So far I’ve written just over 6,000 words, which is 6,000 more than I had on October 31st. It was never intended to be a novel – keeping it realistic, I was thinking maybe a novella. It’s called Larry Price is Missing and here’s the synopsis I put on my NaNo page:

Larry Price’s wife sent him on an errand but – typical Larry – he doesn’t turn up to meet her where he was supposed to. Not for the first time, her Saturday afternoon shopping trip is spoilt by her selfish husband and she’s not happy about having to traipse round their small town looking for him. When he isn’t in any of the obvious places she begins to wonder if he hasn’t just forgotten about her, after all. Might he be genuinely missing?

It’s based on an idea I suggested for Ilkley Writers months ago, when we were first kicking around ideas for this year’s Ilkley Literature Festival – we would each have done a monologue from a different character linked to a missing middle-aged man. In the event, we ended up doing something entirely different (and you can hear me reading the final performance story, and the one I wrote for the intervening idea here) but I liked this idea and decided when I had time I’d write all the monologues myself. Only in the meantime I read the wonderful Saint Mazie by Jami Attenberg (you can read my review of it here) and it gave me the confidence to try something a bit different in terms of structure.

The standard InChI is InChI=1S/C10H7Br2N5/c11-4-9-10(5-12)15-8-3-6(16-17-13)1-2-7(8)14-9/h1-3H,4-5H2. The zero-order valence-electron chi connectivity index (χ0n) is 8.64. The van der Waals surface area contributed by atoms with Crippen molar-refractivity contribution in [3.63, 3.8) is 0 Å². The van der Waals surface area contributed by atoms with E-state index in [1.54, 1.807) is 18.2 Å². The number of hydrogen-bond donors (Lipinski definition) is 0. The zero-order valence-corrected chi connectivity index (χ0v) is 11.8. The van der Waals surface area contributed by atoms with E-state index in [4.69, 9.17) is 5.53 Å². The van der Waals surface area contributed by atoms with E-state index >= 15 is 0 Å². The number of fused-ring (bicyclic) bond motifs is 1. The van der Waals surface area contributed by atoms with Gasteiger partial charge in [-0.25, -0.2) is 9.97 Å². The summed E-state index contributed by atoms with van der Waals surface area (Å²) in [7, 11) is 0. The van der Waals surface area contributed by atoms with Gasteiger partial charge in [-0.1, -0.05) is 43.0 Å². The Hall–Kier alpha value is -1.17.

So that’s the novella I should be writing at the moment. Why haven’t I got further with it? Well, I’ve been reading and reviewing books (there’s a new one at The Bookbag if you haven’t seen it – gentle South of France mystery for gourmets and art-lovers), following up new possibilities for Ilkley Writers (more of which soon, I hope) and entering a couple of writing competitions. Plus of course, it being November, I’ve spent a few days wrapped in a duvet, sneezing.

A restrained hurrah, then, for my minor wordcount achievement (and the month’s not over yet), best of luck to those of you sprinting to the 50,000-word mark, thank you to all the spouses (spice) etc that make all this extra writing fit into busy lives relatively painlessly, and sorry to those who get sick of hearing about it.